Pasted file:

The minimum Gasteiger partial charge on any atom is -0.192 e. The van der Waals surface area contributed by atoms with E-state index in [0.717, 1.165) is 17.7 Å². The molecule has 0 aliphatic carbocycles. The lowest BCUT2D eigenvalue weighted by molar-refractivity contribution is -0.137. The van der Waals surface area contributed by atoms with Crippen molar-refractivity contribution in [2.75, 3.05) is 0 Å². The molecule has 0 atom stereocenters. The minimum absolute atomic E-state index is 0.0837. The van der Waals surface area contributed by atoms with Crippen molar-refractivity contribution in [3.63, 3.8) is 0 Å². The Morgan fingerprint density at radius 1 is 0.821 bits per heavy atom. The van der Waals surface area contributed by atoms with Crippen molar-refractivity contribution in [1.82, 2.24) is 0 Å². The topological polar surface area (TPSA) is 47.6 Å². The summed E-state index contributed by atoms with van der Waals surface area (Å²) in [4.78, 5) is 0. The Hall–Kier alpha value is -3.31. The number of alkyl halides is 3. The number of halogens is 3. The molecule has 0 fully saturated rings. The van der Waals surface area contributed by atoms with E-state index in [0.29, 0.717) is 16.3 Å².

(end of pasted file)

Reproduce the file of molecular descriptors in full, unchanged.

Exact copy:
The minimum Gasteiger partial charge on any atom is -0.192 e. The van der Waals surface area contributed by atoms with E-state index in [0.717, 1.165) is 17.7 Å². The molecule has 0 aliphatic carbocycles. The lowest BCUT2D eigenvalue weighted by molar-refractivity contribution is -0.137. The van der Waals surface area contributed by atoms with Crippen molar-refractivity contribution in [2.75, 3.05) is 0 Å². The molecule has 0 atom stereocenters. The minimum absolute atomic E-state index is 0.0837. The van der Waals surface area contributed by atoms with Crippen molar-refractivity contribution in [3.63, 3.8) is 0 Å². The Morgan fingerprint density at radius 1 is 0.821 bits per heavy atom. The van der Waals surface area contributed by atoms with Crippen molar-refractivity contribution in [1.82, 2.24) is 0 Å². The topological polar surface area (TPSA) is 47.6 Å². The summed E-state index contributed by atoms with van der Waals surface area (Å²) in [4.78, 5) is 0. The Hall–Kier alpha value is -3.31. The number of alkyl halides is 3. The number of halogens is 3. The molecule has 0 fully saturated rings. The van der Waals surface area contributed by atoms with E-state index in [0.29, 0.717) is 16.3 Å².